While this podcast unit can stand alone, it also provides endless pairing opportunities. For example, my class is loosely British Literature (we are moving to World Lit to make it more diverse) so I was able to incorporate Pastoral Poetry with “Tennessee Mountain Home” and a microcosm theme to replace Lord of the Flies.
Additionally, I worked in lots of ELA skills using this podcast as the “text.” For example, I had my most successful critical lens lesson plan ever using songs. I also worked in narrative and persuasive writing as I mentioned above.
But there are so many other pairing opportunities with this podcast! If you teach American Literature, this podcast is a perfect tool to dissect what it means to be American through the written word. There are also amble American dream themes and numerous places to pair poetry and short stories.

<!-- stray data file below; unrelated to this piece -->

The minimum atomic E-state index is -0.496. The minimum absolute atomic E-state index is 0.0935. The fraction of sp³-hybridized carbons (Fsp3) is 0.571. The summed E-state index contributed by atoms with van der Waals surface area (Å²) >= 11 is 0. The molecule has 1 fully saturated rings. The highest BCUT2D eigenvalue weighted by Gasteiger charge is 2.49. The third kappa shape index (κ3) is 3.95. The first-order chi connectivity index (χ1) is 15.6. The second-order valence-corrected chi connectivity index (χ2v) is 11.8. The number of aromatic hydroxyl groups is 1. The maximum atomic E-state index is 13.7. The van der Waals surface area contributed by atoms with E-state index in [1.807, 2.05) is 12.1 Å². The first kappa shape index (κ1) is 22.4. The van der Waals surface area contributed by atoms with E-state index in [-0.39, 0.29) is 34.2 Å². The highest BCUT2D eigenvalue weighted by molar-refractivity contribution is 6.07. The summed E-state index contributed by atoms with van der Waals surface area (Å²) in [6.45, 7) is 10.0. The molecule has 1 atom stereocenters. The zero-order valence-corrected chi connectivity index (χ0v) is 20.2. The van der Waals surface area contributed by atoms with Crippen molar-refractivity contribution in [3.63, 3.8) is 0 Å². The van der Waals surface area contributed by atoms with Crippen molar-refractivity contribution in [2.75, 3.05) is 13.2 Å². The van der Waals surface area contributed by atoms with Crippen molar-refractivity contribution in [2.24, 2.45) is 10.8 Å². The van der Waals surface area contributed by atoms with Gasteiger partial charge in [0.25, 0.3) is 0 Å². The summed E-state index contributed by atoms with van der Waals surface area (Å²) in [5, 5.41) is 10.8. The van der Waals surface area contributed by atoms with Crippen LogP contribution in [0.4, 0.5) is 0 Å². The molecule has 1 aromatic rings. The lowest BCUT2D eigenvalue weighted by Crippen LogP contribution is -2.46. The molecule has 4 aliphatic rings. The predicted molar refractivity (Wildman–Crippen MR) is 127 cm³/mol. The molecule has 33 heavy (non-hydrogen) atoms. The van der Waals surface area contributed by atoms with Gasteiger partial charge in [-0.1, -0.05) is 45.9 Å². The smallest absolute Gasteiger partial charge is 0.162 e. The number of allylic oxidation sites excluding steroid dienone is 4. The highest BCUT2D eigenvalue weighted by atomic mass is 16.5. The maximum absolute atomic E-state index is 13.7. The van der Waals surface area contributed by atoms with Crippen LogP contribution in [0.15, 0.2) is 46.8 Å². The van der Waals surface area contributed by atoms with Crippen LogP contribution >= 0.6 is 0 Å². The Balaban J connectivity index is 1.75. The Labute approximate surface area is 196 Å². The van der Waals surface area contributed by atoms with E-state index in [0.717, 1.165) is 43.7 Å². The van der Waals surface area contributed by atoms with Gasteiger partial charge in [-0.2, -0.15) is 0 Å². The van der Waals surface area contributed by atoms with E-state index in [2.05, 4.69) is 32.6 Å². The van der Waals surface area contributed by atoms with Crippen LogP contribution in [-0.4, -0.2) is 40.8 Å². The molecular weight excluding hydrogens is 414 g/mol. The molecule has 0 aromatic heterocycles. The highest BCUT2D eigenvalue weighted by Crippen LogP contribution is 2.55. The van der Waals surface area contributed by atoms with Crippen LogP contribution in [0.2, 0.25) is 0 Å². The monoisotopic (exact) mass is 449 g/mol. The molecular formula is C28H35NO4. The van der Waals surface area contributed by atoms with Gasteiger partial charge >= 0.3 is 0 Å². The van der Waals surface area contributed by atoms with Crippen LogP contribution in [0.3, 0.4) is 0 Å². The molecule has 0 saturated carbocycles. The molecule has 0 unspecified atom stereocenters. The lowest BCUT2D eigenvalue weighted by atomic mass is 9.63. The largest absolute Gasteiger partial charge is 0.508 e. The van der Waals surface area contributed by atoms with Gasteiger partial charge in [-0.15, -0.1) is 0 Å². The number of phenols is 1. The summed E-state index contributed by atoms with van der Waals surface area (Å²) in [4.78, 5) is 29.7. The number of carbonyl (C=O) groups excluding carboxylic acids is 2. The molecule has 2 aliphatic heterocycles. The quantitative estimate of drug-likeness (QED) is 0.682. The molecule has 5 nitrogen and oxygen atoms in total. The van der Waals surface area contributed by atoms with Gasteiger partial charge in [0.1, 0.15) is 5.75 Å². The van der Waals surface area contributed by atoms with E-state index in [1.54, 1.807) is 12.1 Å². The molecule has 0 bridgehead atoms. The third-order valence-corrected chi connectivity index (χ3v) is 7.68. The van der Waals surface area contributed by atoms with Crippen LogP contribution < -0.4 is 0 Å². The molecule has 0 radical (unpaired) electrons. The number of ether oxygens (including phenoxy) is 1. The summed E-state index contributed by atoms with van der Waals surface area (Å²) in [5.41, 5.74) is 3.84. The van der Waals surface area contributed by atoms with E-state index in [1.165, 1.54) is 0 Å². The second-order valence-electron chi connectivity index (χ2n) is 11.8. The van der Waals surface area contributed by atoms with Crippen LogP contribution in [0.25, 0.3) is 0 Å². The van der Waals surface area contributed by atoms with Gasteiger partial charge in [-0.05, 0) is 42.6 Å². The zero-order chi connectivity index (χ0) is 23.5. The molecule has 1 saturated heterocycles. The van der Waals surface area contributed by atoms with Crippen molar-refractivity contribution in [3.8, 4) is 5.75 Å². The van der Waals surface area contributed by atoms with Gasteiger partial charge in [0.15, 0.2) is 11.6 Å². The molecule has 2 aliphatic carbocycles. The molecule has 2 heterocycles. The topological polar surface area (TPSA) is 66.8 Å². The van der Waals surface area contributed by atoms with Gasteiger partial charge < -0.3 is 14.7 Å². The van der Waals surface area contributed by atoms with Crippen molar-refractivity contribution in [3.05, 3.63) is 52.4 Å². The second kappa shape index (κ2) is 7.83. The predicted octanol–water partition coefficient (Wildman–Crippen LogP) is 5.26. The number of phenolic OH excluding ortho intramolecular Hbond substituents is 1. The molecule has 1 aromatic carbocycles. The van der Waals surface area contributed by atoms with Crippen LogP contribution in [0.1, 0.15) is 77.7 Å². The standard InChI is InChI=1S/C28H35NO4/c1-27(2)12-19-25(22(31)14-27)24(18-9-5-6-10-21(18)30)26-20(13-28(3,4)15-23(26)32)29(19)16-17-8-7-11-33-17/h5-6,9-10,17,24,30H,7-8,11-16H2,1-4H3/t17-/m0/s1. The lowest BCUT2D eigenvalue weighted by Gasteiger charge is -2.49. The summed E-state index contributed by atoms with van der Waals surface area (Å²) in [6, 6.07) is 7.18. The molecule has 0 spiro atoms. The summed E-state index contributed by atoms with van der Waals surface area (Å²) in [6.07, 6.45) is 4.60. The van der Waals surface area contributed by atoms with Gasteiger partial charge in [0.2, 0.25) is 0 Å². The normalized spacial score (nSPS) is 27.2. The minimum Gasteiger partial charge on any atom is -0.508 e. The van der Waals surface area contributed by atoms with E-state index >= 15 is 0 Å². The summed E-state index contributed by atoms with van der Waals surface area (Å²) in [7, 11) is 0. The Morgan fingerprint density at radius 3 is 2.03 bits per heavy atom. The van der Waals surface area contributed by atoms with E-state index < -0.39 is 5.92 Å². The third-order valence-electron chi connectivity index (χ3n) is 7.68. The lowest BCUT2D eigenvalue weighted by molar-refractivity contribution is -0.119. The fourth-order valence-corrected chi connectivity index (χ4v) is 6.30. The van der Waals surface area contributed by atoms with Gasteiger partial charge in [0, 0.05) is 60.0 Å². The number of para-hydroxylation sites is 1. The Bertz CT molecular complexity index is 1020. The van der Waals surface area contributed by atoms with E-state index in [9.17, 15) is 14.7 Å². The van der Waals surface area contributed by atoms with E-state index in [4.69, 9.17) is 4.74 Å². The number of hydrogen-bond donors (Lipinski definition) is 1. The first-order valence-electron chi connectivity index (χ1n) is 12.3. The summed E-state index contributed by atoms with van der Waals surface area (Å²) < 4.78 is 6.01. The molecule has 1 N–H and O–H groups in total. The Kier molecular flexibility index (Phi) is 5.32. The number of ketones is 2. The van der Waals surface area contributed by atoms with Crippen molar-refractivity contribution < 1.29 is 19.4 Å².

To start, podcasts make the perfect distance learning tool. You can read all of the reasons here: Podcasts for Kids: An epic list of activities and podcasts for school
But for a truly poetic connection, Dolly donated 1 million dollars to Vanderbilt’s vaccine efforts. She did this to honor her longtime friend Naji Abumrad, who is Jad (the producer’s) father. That million contributed to the Moderna Covid-19 vaccine.
God bless Dolly Parton and God bless Dolly Parton’s America! You can download my unit plan here: Dolly Parton’s America